OUTFIT 2: TULUM BEACH/HOTEL ZONE
In the Tulum Hotel Zone, where the public and private club beaches are, you can expect people to be dressed a bit more boho-chic and ready for a night out. Think long flowy dresses, linen pants, cute rompers, 2-piece sets with a bandeau and skirt, large sunhats, etc!
Men are typically dressed in nice shirts and shorts. Avoid wearing pants in Tulum unless it’s lightweight and breathable (goes for both men and women).
- Crop top shorts set
- 2-piece bandeau with skirt
- bikini coverup
- comfy but cute sandals
- linen pants
- round crossbody purse/bag
- beach towel
OUTFIT 3: TULUM TOWN
Tulum Town is much more casual! You should aim to cover up in town more. No need to wear a bikini, for example — the beach is 20-minutes away (unless you’re wearing it underneath your clothes on your way to a cenote).
The town can feel hotter without that sea breeze. Wear light clothes — ankle to knee-length linen pants, dresses, skirts, or cute denim shorts.
OUTFIT 4: TULUM RUINS & COBA RUINS
The Tulum Ruins have little to no shade — wear sunscreen or avoid tanktops to cover your shoulders.
Coba Ruins lie hidden under a forest canopy so think to cover up your legs and arms — it can be buggy!
- comfy walking shoes
- lightweight linens or shorts (Tulum ruins)
- longer sleeves or capris (Coba ruins)
- eco mosquito repellent
- reef safe sunscreen
- hat, sunglasses
- optional: bathing suit + towel for the Coba Cenotes
OUTFIT 5: TULUM DAY TRIPS
Finally, if you’re planning a day trip from Tulum, then consider bringing a mix of everything depending on your destination!
You’ll need swimming gear for any coastal destination such as Akumal, Bacalar, or Cancun, or a bit more city-style outfits for Valladolid. If you’re planning a one-day trip to Chichen Itza, think about being comfy over cute!
- maxi dresses
- long skirts
- beach cover-ups
- airy cardigan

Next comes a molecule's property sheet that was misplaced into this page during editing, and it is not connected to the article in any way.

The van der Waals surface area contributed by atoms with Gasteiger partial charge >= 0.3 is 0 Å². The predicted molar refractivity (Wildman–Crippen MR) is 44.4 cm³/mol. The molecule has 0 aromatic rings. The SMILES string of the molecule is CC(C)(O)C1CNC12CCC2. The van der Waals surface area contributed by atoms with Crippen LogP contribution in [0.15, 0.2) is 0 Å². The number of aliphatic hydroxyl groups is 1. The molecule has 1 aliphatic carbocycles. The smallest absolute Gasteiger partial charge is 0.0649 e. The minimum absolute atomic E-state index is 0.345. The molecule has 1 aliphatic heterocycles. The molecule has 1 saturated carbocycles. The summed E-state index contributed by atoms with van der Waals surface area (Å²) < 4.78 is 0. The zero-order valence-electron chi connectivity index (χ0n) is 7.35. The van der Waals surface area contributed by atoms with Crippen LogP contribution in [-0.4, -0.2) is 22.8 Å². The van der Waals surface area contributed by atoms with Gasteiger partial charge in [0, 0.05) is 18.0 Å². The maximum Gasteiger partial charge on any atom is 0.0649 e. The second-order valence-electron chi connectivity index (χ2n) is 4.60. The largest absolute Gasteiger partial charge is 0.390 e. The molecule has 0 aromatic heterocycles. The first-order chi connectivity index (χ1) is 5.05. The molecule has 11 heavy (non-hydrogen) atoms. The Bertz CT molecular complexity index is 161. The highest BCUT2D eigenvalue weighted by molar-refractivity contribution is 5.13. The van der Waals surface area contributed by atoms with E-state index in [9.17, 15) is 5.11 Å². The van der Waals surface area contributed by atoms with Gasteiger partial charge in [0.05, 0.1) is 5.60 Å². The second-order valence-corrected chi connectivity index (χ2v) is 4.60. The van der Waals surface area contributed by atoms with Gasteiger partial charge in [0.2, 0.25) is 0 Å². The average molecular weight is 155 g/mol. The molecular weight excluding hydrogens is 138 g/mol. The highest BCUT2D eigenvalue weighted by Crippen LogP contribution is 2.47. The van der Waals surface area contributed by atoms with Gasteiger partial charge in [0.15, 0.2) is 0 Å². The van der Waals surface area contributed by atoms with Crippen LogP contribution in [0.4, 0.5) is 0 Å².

- light sneakers or walking sandals
- hat, sunglasses
- light jacket (depending on the season)
What to Wear in Tulum by Month
All that said, here’s a handy overview of what to wear and pack for Tulum by month.
January to February: Pack a couple of extra layers on top of your normal beachwear, including sweatpants and a light sweater, as January is the coldest month of the year in Tulum (with lows around 70°F). Low rain chances make January a popular month to visit Tulum. February in Tulum involves a bit warmer sea temperatures, and daily temps above 75°F. It is also the month where rainfall drops from 70mm to 50mm, so you won’t need to pack a rain jacket or dry bag.
March to April: March to April in Tulum brings sunnier, yet slightly muggier temperatures. Expect longer and warmer days (8 hours of sunshine compared to 6 in January), even lower rainfall, and perfect weather for swimming in the warm Caribbean sea (average water temperature is 81°F). It’s the perfect weather to rent a scooter in Tulum and go on a day trip.
May to June: With a Tulum itinerary that falls in the months of May or June, one can expect sweltering hot days of full sunshine. While some people may love this, I know some who loathe it! Bring light and airy clothing from May onward, as this month is the debut of the rainy season in Tulum (sometimes the rain arrives late, sometimes early).
July to August: These months mark swimming with whale sharks season — a popular thing to do in the Riviera Maya including Tulum. In July and August, daily temps soar and become hot and extremely humid. Rainfall doubles or triples from spring, so you should expect to bring a rain jacket, dry bag, and long pants/shirts for hiking or exploring in the jungle, such as for visiting the ancient Coba Ruins.
September to October: No crowds — but high chance of rain and, possibly, hurricanes. We moved to Tulum in September and it was one of the best months in terms of having empty roads, uncrowded cenotes, and pleasant sunsets at the beach. Then, in October, a hurricane arrived and took out our electricity for days, dirtied the beaches, and flooded the streets. Plan and pack for unexpected weather. A dry bag or plastic cover for your backpack or day bag is a must, as well as a quick-dry towel, spare shoes, and a poncho or light rain jacket.
November to December: Beautiful (yet shorter) days of sunshine — cool air refreshes you in the mornings and evenings while the sun heats up in the afternoon. The only downside of spending these months in Tulum is the crowds that increase by the hundreds or thousands each week leading up to Christmas and the New Year’s holidays.
Did I Forget Something?
Let me know your thoughts about this Tulum packing list! I have been there for most of the year but skipped out during the hot summer months from May-August. So if you have recommendations or suggestions, I’d be happy to hear them!
Happy and safe travels!